Tuesday, March 28, 2006

Agreement with Instapundit on Immigration Reform.

Glenn Reynolds details on MSNBC.com how the immigration debate has been framed. I agree with him 100%. Crazy people need to read this. And if you're middle class, expect a mass deportation or too-tight restriction on Mexican immigration to increase the cost of living by three times.

  • It's not really about security: Even if we tighten up the border with Mexico immensely, it won't stop terrorists from sneaking through if they want to. And even if we could accomplish that impossible end, they could still come in other ways. As long as we have easy visas for Saudi citizens, worrying about the Mexican border seems silly.

  • It's only sort of about economics: President Bush likes to say that immigrants do the jobs Americans won't do. That's true, of course, but it's really more accurate to say that immigrants do the jobs Americans won't do at the wages businesses want to pay. In my area, for example, American-born drywallers make 5-7 dollars more an hour than illegal immigrants. They're willing to do the work, just not for what the contractors want to pay. But I've talked to many of them and they actually admire the Mexican workers, who work hard and support their families.

    Where I hear resentment of illegal immigrants, it's not so much based on the idea of them taking American jobs. At the moment, at least, unemployment is very, very low so people aren't thinking that way as much as they might if there were a recession. Instead, the resentment is based on the idea that people who come here illegally feel entitled to demand that they be treated like Americans. It's the devaluing of citizenship, as much as the loss of jobs, that seems to upset most people at the moment.

  • A lot of it is anger at Washington: "We pay taxes, they say there's a war on terror, and they can't even secure the border." People don't necessarily expect perfection, but the powers that be don't even seem to be trying. That anger, I suspect, has a lot to do with the sudden interest of politicians in doing something -- or at least looking as if they're doing something -- about the issue.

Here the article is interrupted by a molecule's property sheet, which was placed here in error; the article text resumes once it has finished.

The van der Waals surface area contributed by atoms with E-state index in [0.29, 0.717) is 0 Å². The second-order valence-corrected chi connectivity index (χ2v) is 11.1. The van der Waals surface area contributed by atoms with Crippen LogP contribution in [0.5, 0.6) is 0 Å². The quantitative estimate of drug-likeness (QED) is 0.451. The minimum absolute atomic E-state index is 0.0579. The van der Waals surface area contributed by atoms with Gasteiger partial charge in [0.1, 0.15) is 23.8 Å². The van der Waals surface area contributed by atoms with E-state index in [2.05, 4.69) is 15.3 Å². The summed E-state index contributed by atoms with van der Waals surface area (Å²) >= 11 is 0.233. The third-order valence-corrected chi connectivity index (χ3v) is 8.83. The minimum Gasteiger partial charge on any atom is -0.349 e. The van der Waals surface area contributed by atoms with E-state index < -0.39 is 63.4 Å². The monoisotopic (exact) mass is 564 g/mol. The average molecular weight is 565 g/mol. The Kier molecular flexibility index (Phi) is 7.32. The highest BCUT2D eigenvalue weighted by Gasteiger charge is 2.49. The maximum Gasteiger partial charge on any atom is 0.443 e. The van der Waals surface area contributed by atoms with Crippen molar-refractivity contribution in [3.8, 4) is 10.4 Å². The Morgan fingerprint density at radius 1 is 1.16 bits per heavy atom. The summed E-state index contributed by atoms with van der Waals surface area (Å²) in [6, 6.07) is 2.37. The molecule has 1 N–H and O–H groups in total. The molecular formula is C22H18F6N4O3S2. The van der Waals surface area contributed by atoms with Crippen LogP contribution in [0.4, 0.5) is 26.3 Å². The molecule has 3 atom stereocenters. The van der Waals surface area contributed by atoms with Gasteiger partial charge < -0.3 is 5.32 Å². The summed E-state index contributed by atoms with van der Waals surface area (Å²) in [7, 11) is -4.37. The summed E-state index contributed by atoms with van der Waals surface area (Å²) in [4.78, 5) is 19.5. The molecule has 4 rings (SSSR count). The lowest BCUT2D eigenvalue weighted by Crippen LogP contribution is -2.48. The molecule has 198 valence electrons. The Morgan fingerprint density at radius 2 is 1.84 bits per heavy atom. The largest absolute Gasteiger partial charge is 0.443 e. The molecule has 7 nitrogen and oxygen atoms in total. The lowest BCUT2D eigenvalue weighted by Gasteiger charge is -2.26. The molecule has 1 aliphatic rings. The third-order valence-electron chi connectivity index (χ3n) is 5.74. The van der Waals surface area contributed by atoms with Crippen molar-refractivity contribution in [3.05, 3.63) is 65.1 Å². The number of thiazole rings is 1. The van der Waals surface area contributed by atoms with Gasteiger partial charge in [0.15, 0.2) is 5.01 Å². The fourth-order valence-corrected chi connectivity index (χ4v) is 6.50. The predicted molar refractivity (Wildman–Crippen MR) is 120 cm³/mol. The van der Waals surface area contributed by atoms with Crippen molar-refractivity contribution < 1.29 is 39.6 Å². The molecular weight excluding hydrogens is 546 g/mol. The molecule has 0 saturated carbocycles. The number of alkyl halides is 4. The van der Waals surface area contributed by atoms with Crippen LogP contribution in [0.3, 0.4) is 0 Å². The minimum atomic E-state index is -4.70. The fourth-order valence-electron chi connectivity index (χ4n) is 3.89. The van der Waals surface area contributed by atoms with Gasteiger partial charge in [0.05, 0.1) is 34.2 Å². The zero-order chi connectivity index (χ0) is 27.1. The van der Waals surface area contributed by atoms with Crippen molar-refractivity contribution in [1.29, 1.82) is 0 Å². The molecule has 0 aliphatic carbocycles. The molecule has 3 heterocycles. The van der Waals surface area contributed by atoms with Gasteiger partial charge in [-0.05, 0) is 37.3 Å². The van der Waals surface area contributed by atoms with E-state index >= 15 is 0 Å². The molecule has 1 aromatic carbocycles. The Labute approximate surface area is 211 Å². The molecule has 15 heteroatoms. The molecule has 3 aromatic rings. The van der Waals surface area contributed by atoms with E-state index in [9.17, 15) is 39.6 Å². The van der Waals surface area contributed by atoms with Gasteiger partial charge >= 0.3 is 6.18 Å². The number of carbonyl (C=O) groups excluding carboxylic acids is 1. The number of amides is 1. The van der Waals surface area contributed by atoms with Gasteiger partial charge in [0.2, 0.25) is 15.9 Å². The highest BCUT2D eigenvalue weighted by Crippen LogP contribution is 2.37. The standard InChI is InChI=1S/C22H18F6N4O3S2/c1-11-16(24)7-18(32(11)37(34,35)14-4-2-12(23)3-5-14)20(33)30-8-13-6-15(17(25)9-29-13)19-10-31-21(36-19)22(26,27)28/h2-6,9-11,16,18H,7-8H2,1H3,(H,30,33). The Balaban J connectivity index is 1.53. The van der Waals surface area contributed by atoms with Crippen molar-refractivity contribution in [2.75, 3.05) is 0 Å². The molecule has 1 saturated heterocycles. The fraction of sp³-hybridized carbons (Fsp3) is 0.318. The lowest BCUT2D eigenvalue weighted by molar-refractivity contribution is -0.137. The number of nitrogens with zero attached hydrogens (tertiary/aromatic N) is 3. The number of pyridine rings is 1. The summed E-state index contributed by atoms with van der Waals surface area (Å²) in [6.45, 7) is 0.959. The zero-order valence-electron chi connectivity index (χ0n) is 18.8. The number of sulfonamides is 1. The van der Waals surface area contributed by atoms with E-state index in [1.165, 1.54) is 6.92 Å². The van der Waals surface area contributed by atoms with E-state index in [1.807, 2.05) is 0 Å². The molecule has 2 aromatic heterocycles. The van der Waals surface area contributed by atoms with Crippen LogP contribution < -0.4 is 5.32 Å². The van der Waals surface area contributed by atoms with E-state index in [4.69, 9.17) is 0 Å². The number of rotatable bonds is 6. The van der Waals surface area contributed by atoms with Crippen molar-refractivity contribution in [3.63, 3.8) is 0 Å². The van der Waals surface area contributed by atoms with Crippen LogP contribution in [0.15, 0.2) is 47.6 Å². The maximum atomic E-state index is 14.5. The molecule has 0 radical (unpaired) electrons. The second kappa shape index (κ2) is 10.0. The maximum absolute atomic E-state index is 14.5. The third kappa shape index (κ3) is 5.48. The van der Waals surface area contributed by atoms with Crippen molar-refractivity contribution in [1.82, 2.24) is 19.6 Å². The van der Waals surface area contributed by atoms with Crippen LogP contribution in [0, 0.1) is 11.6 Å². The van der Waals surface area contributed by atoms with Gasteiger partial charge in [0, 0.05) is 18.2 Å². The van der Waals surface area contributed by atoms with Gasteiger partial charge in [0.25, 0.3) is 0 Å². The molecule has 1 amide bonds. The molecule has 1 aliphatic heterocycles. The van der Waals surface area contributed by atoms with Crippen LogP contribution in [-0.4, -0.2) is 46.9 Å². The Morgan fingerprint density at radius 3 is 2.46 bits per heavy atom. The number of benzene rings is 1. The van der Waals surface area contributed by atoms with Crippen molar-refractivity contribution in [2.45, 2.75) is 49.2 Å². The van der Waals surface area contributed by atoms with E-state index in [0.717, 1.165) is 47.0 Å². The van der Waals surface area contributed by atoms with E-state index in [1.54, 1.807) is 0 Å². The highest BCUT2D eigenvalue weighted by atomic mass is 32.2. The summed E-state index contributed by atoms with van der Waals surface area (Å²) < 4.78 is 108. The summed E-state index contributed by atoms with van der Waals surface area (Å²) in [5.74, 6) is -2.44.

• The debate stinks: Most opponents of illegal immigration aren't racists. Most supporters aren't enemies of American civilization. The immigration problem is hard because it pits two things we care about -- freedom of opportunity and control of our borders -- against one another. It's also made harder because people fear that immigrants -- without the pressures of earlier eras -- won't try very hard to assimilate. Those fears may be overblown, but they're real, and the cries of racism, plus the occasional bit of Aztlan-irredentism from the fringes (calling for the reconquest of California, Arizona, etc., by Mexico), make them stronger.

  • It could be poison for both parties: The people organizing these rallies don't seem to care if they're bad for the Democrats. Maybe they won't be. More likely the organizers don't care, because even if they are, the organizers will wind up more powerful within the Party. There's a similar, if more diffuse, phenomenon in the GOP. But it's entirely possible that both parties will suffer in different ways if the debate gets overheated. Political debate in America is poisonous enough; this won't help. At any rate, stay tuned. It's likely to be a rocky ride.

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